Zambia is located in south-central part of Africa. Zambia shares a border with Zimbabwe, and its tourism industry has boomed as a result of social and political instability in Zimbabwe.


Population: 15.5 million
Ethnic Groups: Bemba (21%), Tonga (13.6%0, Chewa (7.4%), Lozi (5.7%), Nsenga (5.3%), Tumbuka (4.4%), Ngoni (4%), Lala (3.1%), Kaonde (2.9%), Namwanga (2.8%), Lunda (North-Western) (2.6%), Mambwe (2.5%), Luvale (2.2%), Lamba (2.1%), Ushi (1.9%), Lenje (1.6%), Bisa (1.6%0, Mbunda (1.2%), Other (13.8%), Unspecified (0.4%)
Languages: Bembe (33.4%), Nyanja (14.7%), Tonga (11.4%), Lozi (5.5%), Chewa (4.5%), Nsenga (2.9%), Tumbuka (2.5%), Lunda (North Western) (1.9%), Kaonde (1.8%), Lala (1.8%), Lamba (1.8%), English (Official) (1.7%), Luvale (1.5%), Mambwe (1.3%), Namwanga (1.2%), Lenje (1.1%), Bisa (1%), Other (9.7%), Unspecified (0.2%)
Religions: Protestant (75.3%), Roman Catholic (20.2%), Other (2.7%), None (1.8%)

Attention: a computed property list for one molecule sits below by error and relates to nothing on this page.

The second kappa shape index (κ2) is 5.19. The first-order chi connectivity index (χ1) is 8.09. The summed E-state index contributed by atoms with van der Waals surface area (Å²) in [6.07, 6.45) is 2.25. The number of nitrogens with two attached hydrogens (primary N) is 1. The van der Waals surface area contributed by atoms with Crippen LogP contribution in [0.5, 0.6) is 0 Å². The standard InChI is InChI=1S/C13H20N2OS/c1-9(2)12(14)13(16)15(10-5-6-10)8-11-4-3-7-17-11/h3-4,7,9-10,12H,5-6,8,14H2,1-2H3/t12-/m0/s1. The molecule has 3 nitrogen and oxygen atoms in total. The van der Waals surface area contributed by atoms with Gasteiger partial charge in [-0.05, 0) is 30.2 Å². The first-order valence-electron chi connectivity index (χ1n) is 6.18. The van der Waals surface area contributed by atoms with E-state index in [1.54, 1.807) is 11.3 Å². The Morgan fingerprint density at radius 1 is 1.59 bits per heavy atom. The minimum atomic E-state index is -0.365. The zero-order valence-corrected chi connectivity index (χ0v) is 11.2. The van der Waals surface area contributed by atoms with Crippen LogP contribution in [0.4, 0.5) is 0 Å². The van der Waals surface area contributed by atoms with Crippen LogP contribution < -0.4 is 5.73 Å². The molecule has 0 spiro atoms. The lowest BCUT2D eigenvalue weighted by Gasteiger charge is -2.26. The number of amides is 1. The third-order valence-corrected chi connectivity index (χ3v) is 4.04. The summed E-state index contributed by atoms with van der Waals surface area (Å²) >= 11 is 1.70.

Capital: Lusaka
CIA: The World Factbook - Last Updated July 12, 2017

Zambians in Toronto

Zambian Population:
In Canada: 940
In the GTA: 195
In the City of Toronto: 70

Zambia became independent in 1964 and was a single-party state until 1991. President Chiluba was elected in 1991 and declared Zambia a Christian country - but with religious freedoms for all (this was put into the constitution in 1996). The vast majority of Zambia lives in poverty, but the country has potential due to its natural resources and foreign investment. Most Zambians identify as Christians, but Zambia is also home to small Muslim, Baha'i, and Hindu minorities as well as people who practice indigenous religions. Although there is a lot of religious diversity, there is also religious harmony in Zambia.

Settlement Services in the GTA

Churches in the GTA

The Peoples Church
374 Sheppard Avenue East
Toronto, ON
M2N 3B6
Phone: 416-222-3241

Explore Cultural Resources